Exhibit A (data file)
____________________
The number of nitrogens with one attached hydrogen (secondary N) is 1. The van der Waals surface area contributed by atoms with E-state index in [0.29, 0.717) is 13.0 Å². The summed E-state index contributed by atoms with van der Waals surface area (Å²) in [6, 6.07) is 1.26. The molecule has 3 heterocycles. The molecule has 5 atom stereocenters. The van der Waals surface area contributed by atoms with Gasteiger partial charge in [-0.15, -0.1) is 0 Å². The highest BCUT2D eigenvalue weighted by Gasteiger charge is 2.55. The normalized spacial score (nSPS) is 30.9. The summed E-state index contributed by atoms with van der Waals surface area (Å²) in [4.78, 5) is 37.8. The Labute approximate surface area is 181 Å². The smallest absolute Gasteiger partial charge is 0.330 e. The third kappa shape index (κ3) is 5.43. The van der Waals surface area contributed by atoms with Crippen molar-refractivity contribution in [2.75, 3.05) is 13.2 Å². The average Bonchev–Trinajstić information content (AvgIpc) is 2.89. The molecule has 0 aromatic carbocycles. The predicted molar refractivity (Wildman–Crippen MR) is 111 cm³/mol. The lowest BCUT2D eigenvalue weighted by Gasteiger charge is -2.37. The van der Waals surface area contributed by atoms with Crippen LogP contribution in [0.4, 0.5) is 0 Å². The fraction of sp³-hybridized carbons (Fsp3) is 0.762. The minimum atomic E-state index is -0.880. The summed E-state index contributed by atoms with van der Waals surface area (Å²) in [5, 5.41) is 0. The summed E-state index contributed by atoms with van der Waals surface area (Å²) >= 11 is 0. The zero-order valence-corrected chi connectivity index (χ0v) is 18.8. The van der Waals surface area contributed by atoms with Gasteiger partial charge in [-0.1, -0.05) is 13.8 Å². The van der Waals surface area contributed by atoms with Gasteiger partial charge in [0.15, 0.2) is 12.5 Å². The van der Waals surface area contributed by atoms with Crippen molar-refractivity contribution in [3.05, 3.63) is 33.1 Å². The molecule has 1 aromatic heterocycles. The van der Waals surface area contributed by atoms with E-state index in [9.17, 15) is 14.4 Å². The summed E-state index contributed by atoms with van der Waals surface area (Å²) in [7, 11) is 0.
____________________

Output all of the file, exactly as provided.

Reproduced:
The number of nitrogens with one attached hydrogen (secondary N) is 1. The van der Waals surface area contributed by atoms with E-state index in [0.29, 0.717) is 13.0 Å². The summed E-state index contributed by atoms with van der Waals surface area (Å²) in [6, 6.07) is 1.26. The molecule has 3 heterocycles. The molecule has 5 atom stereocenters. The van der Waals surface area contributed by atoms with Gasteiger partial charge in [-0.15, -0.1) is 0 Å². The highest BCUT2D eigenvalue weighted by Gasteiger charge is 2.55. The normalized spacial score (nSPS) is 30.9. The summed E-state index contributed by atoms with van der Waals surface area (Å²) in [4.78, 5) is 37.8. The Labute approximate surface area is 181 Å². The smallest absolute Gasteiger partial charge is 0.330 e. The third kappa shape index (κ3) is 5.43. The van der Waals surface area contributed by atoms with Crippen molar-refractivity contribution in [2.75, 3.05) is 13.2 Å². The average Bonchev–Trinajstić information content (AvgIpc) is 2.89. The molecule has 0 aromatic carbocycles. The predicted molar refractivity (Wildman–Crippen MR) is 111 cm³/mol. The lowest BCUT2D eigenvalue weighted by Gasteiger charge is -2.37. The van der Waals surface area contributed by atoms with Crippen LogP contribution in [0.4, 0.5) is 0 Å². The fraction of sp³-hybridized carbons (Fsp3) is 0.762. The minimum atomic E-state index is -0.880. The summed E-state index contributed by atoms with van der Waals surface area (Å²) in [5, 5.41) is 0. The summed E-state index contributed by atoms with van der Waals surface area (Å²) >= 11 is 0. The zero-order valence-corrected chi connectivity index (χ0v) is 18.8. The van der Waals surface area contributed by atoms with Gasteiger partial charge in [-0.1, -0.05) is 13.8 Å². The van der Waals surface area contributed by atoms with Gasteiger partial charge in [0.15, 0.2) is 12.5 Å². The van der Waals surface area contributed by atoms with Crippen molar-refractivity contribution in [3.05, 3.63) is 33.1 Å². The molecule has 1 aromatic heterocycles. The van der Waals surface area contributed by atoms with E-state index in [9.17, 15) is 14.4 Å². The summed E-state index contributed by atoms with van der Waals surface area (Å²) in [7, 11) is 0.